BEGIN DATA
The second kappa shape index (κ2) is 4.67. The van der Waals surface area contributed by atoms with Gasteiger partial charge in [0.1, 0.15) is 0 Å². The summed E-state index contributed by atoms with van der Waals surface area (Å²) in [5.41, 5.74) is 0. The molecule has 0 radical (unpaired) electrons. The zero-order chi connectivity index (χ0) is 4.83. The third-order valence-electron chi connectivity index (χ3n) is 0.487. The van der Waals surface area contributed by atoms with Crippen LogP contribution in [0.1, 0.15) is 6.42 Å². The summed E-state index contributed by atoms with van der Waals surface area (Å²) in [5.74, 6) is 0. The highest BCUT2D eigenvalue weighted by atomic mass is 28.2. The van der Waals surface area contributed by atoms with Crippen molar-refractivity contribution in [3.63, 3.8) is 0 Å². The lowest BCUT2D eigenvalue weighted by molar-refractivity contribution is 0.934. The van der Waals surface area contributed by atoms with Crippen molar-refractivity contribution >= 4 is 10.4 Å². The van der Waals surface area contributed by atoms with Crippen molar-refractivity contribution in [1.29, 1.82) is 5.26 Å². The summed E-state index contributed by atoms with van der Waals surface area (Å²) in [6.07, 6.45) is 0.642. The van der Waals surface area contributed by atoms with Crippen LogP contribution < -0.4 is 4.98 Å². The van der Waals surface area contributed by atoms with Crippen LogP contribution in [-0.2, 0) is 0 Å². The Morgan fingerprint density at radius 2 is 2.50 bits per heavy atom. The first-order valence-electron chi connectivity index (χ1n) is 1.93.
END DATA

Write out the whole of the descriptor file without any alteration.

The second kappa shape index (κ2) is 4.67. The van der Waals surface area contributed by atoms with Gasteiger partial charge in [0.1, 0.15) is 0 Å². The summed E-state index contributed by atoms with van der Waals surface area (Å²) in [5.41, 5.74) is 0. The molecule has 0 radical (unpaired) electrons. The zero-order chi connectivity index (χ0) is 4.83. The third-order valence-electron chi connectivity index (χ3n) is 0.487. The van der Waals surface area contributed by atoms with Crippen LogP contribution in [0.1, 0.15) is 6.42 Å². The summed E-state index contributed by atoms with van der Waals surface area (Å²) in [5.74, 6) is 0. The highest BCUT2D eigenvalue weighted by atomic mass is 28.2. The van der Waals surface area contributed by atoms with Crippen molar-refractivity contribution in [3.63, 3.8) is 0 Å². The lowest BCUT2D eigenvalue weighted by molar-refractivity contribution is 0.934. The van der Waals surface area contributed by atoms with Crippen molar-refractivity contribution >= 4 is 10.4 Å². The van der Waals surface area contributed by atoms with Crippen molar-refractivity contribution in [1.29, 1.82) is 5.26 Å². The summed E-state index contributed by atoms with van der Waals surface area (Å²) in [6.07, 6.45) is 0.642. The van der Waals surface area contributed by atoms with Crippen LogP contribution < -0.4 is 4.98 Å². The van der Waals surface area contributed by atoms with Crippen LogP contribution in [-0.2, 0) is 0 Å². The Morgan fingerprint density at radius 2 is 2.50 bits per heavy atom. The first-order valence-electron chi connectivity index (χ1n) is 1.93.